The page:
In her second attack upon W.Va. Code § 61-8-14, the appellant argues that the statute is unconstitutionally vague and fails to fully and fairly give a person notice that his conduct is prohibited. In State v. Flinn, 158 W.Va. 111, 208 S.E.2d 538 (1974), the Court set forth the standard for measuring a criminal statute for certainty and definiteness: "A criminal statute must be set out with sufficient definiteness to give a person of ordinary intelligence fair notice that his contemplated conduct is prohibited by statute and to provide adequate standards for adjudication." Syl. pt. 1, State v. Flinn, 158 W.Va. 111, 208 S.E.2d 538 (1974). See United States v. Harriss, 347 U.S. 612, 617, 74 S. Ct. 808, 811, 98 L. Ed. 989 (1954); Connally v. General Constr. Co., 269 U.S. 385, 391, 46 S. Ct. 126, 127, 70 L. Ed. 322 (1926). However, "[i]mpossible standards of specificity are not required." Jordan v. De George, 341 U.S. 223, 231, 71 S. Ct. 703, 708, 95 L. Ed. 886 (1951). "Criminal statutes, which do not impinge upon First Amendment freedoms or other similarly sensitive constitutional rights, are tested for certainty and definiteness by construing the statute in light of the conduct to which it is applied." Syl. pt. 3, State v. Flinn, 158 W.Va. 111, 208 S.E.2d 538 (1974). See United States v. Powell, 423 U.S. 87, 92, 96 S. Ct. 316, 319, 46 L. Ed. 2d 228 (1975). In this case, the body of James Duncan was placed in a hole in the appellant's backyard dug especially for that purpose. He was covered with dirt and remained there for approximately 72 hours. At the appellant's instruction, Jerry and Joey Raines removed Duncan's body from the hole in the backyard for the purpose of throwing it into the river.

The clear and unambiguous language of W.Va.Code § 61-8-14 gives a person of ordinary intelligence fair notice that the disinterment of a dead human body from any temporary or permanent burial place constitutes a felony punishable by a two-to-five year prison term. We, therefore, find that W.Va.Code § 61-8-14 is not unconstitutionally vague and that the appellant had fair notice that her conduct was prohibited by statute. "When the constitutionality of a statute is questioned every reasonable construction of the statute must be resorted to by a court in order to sustain constitutionality, and any doubt must be resolved in favor of the constitutionality of the legislative enactment." Syl. pt. 3, Willis v. O'Brien, 151 W.Va. 628, 153 S.E.2d 178, cert. denied, 389 U.S. 848, 88 S. Ct. 71, 19 L. Ed. 2d 116 (1967).[5]

*468 II.

The appellant argues that because the only evidence showed that she was a principal in the second degree, and because the jury was instructed only as to the elements of a principal in the first degree, the jury's verdict was not supported by the evidence. At trial, the State offered aiding and abetting instructions.[6] At an in camera proceeding, the trial court and counsel for both sides discussed whether the court should give the instructions in view of this Court's decision in State v. Petry, 166 W.Va. 153, 273 S.E.2d 346 (1980). In Petry, this Court abolished the distinction among principals in the first degree, principals in the second degree, aiders and abettors, and accessories at the indictment stage. The Petry Court noted that the historical foundation for any distinction between principals in the first and second degrees has been completely eroded. Id. 273 S.E.2d at 350. It held that "a general indictment as a principal in the first degree shall be sufficient to sustain a conviction regardless of whether the evidence demonstrates that the defendant was a principal, aider and abettor, or accessory before the fact." Id. 273 S.E.2d at 352.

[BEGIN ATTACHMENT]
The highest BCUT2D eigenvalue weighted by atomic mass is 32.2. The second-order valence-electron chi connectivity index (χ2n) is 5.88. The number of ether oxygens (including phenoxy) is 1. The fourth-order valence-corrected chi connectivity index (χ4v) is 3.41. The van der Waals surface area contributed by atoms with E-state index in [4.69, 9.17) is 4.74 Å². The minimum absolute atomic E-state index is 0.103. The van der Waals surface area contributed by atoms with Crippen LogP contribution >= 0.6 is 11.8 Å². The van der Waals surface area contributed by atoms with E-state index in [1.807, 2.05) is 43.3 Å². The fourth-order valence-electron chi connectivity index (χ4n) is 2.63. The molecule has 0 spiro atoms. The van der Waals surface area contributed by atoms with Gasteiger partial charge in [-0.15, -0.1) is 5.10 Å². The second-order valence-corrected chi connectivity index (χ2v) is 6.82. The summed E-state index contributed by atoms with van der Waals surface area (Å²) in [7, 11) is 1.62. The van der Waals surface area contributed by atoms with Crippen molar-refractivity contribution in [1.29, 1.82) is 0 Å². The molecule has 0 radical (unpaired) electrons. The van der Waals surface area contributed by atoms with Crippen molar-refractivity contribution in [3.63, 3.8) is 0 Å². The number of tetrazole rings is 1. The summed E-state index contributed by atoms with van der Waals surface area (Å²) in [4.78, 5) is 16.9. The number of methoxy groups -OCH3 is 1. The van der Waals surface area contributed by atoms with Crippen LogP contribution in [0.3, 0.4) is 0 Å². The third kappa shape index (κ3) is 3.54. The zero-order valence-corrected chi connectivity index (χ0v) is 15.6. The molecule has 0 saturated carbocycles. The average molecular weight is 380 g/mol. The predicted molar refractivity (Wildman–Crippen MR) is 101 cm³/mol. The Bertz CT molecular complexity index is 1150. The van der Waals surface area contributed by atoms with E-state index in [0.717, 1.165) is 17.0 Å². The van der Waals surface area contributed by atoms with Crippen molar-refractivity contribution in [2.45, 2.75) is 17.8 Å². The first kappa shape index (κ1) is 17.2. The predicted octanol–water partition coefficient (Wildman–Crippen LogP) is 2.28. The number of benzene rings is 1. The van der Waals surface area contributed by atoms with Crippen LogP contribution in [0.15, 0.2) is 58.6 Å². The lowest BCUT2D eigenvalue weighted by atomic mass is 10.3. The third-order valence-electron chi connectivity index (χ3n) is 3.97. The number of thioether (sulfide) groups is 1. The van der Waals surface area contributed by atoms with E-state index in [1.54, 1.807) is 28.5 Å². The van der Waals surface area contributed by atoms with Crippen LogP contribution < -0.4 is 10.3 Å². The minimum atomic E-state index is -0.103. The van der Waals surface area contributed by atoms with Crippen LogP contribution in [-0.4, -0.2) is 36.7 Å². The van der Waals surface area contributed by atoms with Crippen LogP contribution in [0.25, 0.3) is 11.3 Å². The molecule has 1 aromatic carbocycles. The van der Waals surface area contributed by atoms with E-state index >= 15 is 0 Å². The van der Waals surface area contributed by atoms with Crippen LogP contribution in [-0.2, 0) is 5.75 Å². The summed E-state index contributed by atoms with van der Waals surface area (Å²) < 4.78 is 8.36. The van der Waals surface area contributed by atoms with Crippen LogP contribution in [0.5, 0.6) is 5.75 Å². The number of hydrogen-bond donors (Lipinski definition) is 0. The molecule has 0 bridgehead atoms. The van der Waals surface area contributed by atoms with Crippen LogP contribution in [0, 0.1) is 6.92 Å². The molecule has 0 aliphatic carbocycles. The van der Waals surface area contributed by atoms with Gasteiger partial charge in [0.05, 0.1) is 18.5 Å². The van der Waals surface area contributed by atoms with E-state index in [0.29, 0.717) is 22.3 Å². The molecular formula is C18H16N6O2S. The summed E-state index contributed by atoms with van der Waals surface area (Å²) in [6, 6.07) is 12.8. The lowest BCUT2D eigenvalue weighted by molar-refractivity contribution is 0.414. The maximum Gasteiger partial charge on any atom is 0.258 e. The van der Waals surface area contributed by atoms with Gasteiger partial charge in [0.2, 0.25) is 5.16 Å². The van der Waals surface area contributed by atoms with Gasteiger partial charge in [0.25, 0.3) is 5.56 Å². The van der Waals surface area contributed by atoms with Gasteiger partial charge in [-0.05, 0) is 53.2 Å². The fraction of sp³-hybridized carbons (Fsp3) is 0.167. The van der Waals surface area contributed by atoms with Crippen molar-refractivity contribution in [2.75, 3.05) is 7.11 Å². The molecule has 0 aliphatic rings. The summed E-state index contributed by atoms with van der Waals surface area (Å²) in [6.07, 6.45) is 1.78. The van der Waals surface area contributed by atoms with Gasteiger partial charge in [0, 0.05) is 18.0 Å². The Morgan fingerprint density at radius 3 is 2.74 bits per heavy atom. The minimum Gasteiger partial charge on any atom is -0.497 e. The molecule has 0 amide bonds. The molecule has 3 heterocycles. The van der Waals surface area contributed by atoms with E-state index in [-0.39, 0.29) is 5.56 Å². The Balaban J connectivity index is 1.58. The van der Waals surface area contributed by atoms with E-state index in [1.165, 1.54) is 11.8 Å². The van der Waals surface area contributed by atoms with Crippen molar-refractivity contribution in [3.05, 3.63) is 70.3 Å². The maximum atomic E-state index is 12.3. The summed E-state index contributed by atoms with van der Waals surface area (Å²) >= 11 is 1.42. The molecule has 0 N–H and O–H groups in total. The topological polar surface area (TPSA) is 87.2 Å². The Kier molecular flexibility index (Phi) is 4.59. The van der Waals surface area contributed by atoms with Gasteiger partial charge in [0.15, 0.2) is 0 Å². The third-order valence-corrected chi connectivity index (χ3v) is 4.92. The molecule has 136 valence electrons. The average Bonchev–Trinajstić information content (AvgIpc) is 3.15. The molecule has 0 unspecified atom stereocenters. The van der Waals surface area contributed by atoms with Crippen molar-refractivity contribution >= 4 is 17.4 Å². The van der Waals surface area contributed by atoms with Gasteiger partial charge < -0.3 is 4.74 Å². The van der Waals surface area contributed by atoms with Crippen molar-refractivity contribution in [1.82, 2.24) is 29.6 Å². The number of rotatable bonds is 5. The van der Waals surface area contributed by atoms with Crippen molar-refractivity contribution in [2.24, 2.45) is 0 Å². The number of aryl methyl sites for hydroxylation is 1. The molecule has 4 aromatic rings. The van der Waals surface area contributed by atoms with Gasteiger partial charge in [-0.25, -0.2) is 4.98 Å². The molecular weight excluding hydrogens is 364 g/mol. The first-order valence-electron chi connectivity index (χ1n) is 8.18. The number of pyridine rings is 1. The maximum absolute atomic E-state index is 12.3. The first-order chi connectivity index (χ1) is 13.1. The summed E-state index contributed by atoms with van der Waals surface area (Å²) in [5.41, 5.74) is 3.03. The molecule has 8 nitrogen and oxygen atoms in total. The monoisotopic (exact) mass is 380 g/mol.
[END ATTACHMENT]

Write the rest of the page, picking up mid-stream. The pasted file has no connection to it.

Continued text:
In the instant case, it was decided that the State would withdraw its proposed instructions and that the point would be argued to the jury.[7] The appellant asserts that while under Petry a defendant need not be indicted as a principal in the second degree, the court must give the jury an instruction defining principal in the second degree where the facts show that the accused did not actually perpetrate the criminal act. Jury instructions as to parties to crime benefit the State, not the defendant, because absent such an instruction, the jury may conclude incorrectly that a conviction is warranted only if the facts show that the accused actually perpetrated the criminal act. See Romo v. State, 568 S.W.2d 298, 302 (Tex.Crim.App.1978). Therefore, aiding and abetting instructions, when offered, are proper where the evidence supports a finding that the accused, charged as a principal in the first degree, was a principal in the second degree. In the present case, however, the jury found the appellant guilty in the absence of an instruction defining a principal in the second degree. Accordingly, any error committed in failing to give the jury such an instruction benefited the appellant and, therefore, was harmless.

Further, any error in failing to instruct the jury as to a principal in the second degree was harmless because the appellant was subject to the same punishment whether the jury viewed her role in the disinterment of Duncan's body as that of a principal in the first degree or a principal in the second degree.[8]

We also reject the related argument that the State was required to elect between prosecuting the appellant as a principal in the first degree or as a principal in the second degree. Cf. State v. Ashcraft, ___ W.Va. ___, 309 S.E.2d 600 (1983). In *469 Ashcraft, the trial court denied a portion of a defendant's bill of particulars which would have required the State to specify whether it would prosecute a defendant charged with first-degree murder as a principal in the first degree or a principal in the second degree. Id. 309 S.E.2d at 606. On appeal, it appeared to the Court that "the appellant, through the discovery process, attempted to force the prosecution to elect one of two possible factual theories surrounding the degree of involvement of the appellant in [the victim's] death." Id. 309 S.E.2d at 606-07. Reasoning that "the resolution of factual disputes in a criminal trial is a function of the jury, not of the prosecutor," this Court held that the trial court did not abuse its discretion in denying that portion of the appellant's motion for a bill of particulars. Id. 309 S.E.2d at 607. Although in the present case we do not address the issue of election in the context of the discovery process, we find the reasoning of the Ashcraft Court applicable to the facts before us. Forcing the State to elect between possible factual theories surrounding the appellant's degree of involvement in the unlawful disinterment of the body of James Duncan would have invaded the fact finding function of the jury. We, therefore, find no error in the State's failure to elect between prosecuting the appellant as a principal in the first degree and a principal in the second degree.